A place for me to show off all my wargames stuff.

28mm Artillery Position

The scenario we are using for the Dumfries show on 9th March requires the German artillery to be dug-in.

Also it turns out that Nigel has ordered a 150mm howitzer for the Germans, so an artillery position is required.

I dug about on the internet a bit but the contemporary photos I found were basically holes that had been dug into the ground and didn’t really offer anything in terms of looking like a prepared artillery position. I did a bit more digging looking at various scenic items offered by the various terrain selling companys in various scales. Also I had this desire to use corrugated tin sheeting in the model.

If you look at most tinned food cans you will notice that at least a part of the tin is ridged. Heinz soup tins have a bit of this but Heinz sweet corn tins have much more, for whatever reason… Anyway it seems to me that these ridged tins are perfect for making corrugated tin sheeting at 28mm scale and I was keen to try this out on an actual model.

So…I decided on a fairly basic premis of a dug-out area that would accomodate a gun (or two) with a covered area that could either be an ammo store or a make-shift shelter for the crew. And here it is:

ArtyPosition (1)

The base is 2mm MDF and the blue is 5mm thickness blue foam board, 3 layers throughout with an additonal layer for the covered area.

The problem (it turns out) with making tin sheeting from food tins is that it is curved and does not want to lie flat, even after persuasion with gentle bending. the problem being if you hammer it flat which could be done, it will also remove the corrugations which are the whole purpose for using the stuff in the first place! So I ended up gluing the foam board into place and letting it dry. Next I had to glue/position the tin sheeting pieces and then drill holes in the base so that the match stick supports would actually hold the sheeting flat against the foam board. The pleasing aspect of this was that the match sticks have to be placed according to the need to hold the sheeting flat, which feels like it must be authentic to a full scale situation. In the photo the two pieces on the right have been bent further (around a paint pot) to make a curved roof for the covered area.

The sheeting is not difficult to cut but you must be careful as the cut sheets are sharp! I used a stanley knife which was more than up to the task of cutting through a food can but there was the danger of slipping while cutting which kind of focussed my mind on the job! I’d suggest extreme caution and wearing cut resistant gloves. Anyway, once the main body of the corrugated section was cut from the tin I tidied it up with an angle grinder fitted with a coarse flap-wheel, making sure to remove any burrs, and flattened the sheet as much as I could with gentle bending. Actually cutting the individual sheets from this was easy. Basically give it a fairly heavy score with a stanley knife and then bend/snap along the scored line. I cut all my sheets into standard sized sections of approcimately 20mm x 40mm which is roughly 4ft x 8ft in scale terms and approximately equal to standard corrugated sheet sizes. Actually it was a little less than 20mm as they were cut at an oportune corrugation.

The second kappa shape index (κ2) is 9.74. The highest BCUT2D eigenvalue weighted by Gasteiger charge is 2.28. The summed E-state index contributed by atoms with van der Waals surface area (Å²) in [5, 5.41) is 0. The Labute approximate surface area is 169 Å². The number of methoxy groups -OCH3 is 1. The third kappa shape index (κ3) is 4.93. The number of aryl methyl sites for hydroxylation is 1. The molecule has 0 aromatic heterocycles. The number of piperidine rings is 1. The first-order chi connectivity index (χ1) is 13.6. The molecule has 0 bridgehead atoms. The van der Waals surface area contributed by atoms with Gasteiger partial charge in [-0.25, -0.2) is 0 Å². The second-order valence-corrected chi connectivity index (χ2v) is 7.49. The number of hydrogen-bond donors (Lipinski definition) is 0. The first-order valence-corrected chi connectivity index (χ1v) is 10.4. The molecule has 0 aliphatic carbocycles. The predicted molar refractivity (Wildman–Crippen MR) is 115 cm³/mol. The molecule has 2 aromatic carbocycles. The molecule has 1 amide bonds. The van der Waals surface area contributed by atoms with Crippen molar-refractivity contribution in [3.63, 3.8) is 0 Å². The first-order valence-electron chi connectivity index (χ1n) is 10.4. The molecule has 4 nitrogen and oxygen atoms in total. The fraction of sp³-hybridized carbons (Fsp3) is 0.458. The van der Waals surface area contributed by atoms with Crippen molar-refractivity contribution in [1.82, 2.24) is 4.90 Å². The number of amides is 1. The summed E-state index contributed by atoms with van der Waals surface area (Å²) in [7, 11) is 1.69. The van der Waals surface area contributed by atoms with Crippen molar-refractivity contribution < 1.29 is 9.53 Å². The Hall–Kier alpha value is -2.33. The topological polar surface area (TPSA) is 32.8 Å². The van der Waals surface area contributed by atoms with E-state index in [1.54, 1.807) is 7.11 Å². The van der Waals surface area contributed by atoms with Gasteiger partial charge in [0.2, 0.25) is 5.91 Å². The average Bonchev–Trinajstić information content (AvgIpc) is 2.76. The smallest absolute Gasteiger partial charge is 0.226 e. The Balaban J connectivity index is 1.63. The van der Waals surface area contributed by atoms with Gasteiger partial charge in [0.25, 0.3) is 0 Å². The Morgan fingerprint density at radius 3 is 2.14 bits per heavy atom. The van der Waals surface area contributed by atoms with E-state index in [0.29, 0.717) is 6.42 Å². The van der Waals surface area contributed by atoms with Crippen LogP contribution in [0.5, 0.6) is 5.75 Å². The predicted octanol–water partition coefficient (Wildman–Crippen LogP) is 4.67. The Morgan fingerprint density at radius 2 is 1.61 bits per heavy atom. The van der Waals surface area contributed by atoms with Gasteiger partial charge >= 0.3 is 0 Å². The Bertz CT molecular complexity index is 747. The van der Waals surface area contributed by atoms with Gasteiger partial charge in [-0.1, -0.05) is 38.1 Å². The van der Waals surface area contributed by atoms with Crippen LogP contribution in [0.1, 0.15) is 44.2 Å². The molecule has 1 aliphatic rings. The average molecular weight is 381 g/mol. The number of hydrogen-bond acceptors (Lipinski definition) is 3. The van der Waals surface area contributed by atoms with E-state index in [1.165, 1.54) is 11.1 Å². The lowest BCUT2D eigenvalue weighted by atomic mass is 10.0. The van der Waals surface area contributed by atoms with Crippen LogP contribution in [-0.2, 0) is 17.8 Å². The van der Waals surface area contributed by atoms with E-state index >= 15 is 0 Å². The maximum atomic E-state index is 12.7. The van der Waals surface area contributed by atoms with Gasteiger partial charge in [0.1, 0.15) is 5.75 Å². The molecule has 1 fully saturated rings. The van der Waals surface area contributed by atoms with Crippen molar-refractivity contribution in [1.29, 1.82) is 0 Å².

After it was all glued and dry I coated all the foam board with polyfiller:


Photographed with a ruler to give an idea of dimensions.

Next I painted all the areas that would be ‘earth’ and added sandbags made from milliput. You could use green-stuff if you are affluent and even buy it from GW if you are really rich…

ArtyPosition(2)ArtyPosition (3)

The problem with using this method for tin sheeting is that the metal sheets have very thin (sharp) edges and in particular sharp corners that could easily cut somebody. My solution to this was the liberal application of sandbags to the model to cover the sharp bits sufficiently that they are not a hazzard.

And then, the finished item:

 ArtyPosition (5) ArtyPosition (4)    ArtyPosition(3)

Pictured with a BlackTree Designs  German 75mm Infantry gun to give an idea of scale.

The sand bags were painted ‘khaki’ and then highlighted with a blend of khaki/light grey.

The actual model is probably not quite the right size. It feels to small for two guns but a little generous for a single piece. Perhaps it will suit Nigels 150mm gun though.

There was no authentic basis for this but it seems to me that troops would make use of what was available to them. There was certainly plenty of tin sheeting around in the England during the 1940’s so why would there not be a few sheets that could be scavenged from somewhere in Poland or elsewhere in Europe? Perhaps a little tenuous but it made a decent looking model I think.


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